Tags

, , ,

Twee. Such a sweet word. ¬†And that is just what it means. ¬†According to Webster…

Chiefly British: affectedly or excessively dainty, delicate, cute, or quaint. Example: The movie was a bit twee for my taste.

A London shop window during jubilee. Twee? I think so.  Photo by me.

A London shop window during jubilee. Twee? I think so. Photo by me.

The first known use was in 1905, and the origin is thought to be the baby-talk alteration of sweet.

Now, some of my British friends have referred to Downton Abbey as twee. And I was taken aback when looking at descriptions of one of my favorite British sit-coms, As Time Goes By to see that it was suggested it might be a bit “twee”.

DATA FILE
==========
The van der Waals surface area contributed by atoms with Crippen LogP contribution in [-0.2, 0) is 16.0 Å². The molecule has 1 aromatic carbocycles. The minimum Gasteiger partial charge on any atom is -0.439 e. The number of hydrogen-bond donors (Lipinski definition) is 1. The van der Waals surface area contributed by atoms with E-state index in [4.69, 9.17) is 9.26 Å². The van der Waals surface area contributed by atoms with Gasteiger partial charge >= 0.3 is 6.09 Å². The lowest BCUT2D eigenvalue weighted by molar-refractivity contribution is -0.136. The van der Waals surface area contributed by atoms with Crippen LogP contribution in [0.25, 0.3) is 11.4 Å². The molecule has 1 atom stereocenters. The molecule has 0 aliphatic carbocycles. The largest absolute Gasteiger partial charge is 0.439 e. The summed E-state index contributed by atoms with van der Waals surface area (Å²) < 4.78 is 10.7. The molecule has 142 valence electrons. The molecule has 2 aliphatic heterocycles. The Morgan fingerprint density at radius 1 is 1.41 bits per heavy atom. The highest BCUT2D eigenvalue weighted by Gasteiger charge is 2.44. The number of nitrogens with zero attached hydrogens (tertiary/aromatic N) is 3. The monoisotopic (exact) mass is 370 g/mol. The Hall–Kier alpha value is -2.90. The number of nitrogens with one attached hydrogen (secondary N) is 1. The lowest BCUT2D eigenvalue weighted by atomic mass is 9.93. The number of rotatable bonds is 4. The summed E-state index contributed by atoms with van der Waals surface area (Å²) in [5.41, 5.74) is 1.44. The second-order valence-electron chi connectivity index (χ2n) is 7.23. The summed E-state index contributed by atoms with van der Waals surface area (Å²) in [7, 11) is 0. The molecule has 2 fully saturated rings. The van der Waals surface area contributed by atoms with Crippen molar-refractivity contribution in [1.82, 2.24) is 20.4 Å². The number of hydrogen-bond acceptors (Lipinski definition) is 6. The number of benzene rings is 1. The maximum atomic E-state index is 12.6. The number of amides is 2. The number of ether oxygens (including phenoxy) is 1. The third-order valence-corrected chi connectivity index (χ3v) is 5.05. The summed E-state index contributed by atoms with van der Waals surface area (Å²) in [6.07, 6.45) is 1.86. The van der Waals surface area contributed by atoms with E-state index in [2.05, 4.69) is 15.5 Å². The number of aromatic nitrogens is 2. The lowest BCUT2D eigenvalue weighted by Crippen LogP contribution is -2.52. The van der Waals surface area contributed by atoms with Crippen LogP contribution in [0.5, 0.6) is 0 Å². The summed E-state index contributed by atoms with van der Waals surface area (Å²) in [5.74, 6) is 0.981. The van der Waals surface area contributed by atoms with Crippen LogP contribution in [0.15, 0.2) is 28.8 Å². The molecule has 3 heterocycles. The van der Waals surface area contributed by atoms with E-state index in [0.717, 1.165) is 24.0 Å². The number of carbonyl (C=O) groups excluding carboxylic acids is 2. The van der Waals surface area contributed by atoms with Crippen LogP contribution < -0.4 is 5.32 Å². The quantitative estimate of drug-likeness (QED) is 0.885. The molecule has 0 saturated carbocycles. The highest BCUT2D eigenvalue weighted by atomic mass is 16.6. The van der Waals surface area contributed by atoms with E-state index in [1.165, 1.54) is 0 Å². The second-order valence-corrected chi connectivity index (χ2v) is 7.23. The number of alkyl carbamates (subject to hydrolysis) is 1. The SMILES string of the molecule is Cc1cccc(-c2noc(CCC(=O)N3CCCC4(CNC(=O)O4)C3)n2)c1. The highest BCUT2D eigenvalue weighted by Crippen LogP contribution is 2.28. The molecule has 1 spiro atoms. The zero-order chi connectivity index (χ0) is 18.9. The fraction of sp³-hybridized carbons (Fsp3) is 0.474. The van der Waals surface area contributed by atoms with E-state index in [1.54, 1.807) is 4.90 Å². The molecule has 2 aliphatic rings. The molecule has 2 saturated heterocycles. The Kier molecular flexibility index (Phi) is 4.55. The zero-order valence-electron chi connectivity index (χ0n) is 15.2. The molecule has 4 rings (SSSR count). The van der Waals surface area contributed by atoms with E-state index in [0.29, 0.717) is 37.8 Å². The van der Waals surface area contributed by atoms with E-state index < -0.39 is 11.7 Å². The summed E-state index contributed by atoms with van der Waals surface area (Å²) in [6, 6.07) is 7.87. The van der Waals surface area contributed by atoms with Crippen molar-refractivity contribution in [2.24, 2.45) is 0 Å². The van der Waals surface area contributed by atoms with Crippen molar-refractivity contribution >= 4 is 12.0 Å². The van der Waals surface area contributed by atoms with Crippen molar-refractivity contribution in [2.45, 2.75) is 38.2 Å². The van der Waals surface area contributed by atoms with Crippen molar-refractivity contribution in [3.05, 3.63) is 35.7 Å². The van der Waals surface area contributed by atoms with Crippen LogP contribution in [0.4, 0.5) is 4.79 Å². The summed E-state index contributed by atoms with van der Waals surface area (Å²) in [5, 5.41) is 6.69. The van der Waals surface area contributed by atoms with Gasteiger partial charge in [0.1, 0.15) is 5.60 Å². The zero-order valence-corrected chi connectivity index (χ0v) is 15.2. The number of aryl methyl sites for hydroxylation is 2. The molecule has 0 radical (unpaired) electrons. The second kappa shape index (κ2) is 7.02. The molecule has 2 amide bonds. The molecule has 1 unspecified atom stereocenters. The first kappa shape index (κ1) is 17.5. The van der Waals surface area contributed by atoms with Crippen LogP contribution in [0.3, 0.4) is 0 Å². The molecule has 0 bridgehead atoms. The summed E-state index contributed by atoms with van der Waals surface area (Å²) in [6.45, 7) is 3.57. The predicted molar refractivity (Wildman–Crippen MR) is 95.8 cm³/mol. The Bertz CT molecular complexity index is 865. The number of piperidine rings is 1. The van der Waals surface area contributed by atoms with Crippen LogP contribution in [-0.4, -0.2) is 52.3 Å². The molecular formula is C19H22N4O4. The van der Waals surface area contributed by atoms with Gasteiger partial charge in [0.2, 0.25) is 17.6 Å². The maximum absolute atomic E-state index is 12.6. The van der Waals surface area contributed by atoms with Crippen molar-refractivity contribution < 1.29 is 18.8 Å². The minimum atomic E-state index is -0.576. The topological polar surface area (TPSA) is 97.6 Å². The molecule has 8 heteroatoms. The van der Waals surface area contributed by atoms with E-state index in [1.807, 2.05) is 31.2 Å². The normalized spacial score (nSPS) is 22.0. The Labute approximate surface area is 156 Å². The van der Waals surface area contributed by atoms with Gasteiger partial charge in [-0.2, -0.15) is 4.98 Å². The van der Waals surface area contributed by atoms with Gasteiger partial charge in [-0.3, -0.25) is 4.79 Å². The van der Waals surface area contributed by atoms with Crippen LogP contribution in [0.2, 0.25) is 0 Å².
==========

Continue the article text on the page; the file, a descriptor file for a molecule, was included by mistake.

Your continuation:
A cottage in Castle Combe that is lovingly, purposefully "twee". Photo by me

A cottage in Castle Combe that is lovingly, purposefully “twee”. Photo by me

Of course, we American are just suckers for twee. That is what many of us expect to see when we travel to England, or go to a British film. Think of the movie The Holiday, or Sense and Sensibility.

It makes me think I might like a world that is just a bit twee, although, like too much chocolate, you can sometimes have too much of a good thing.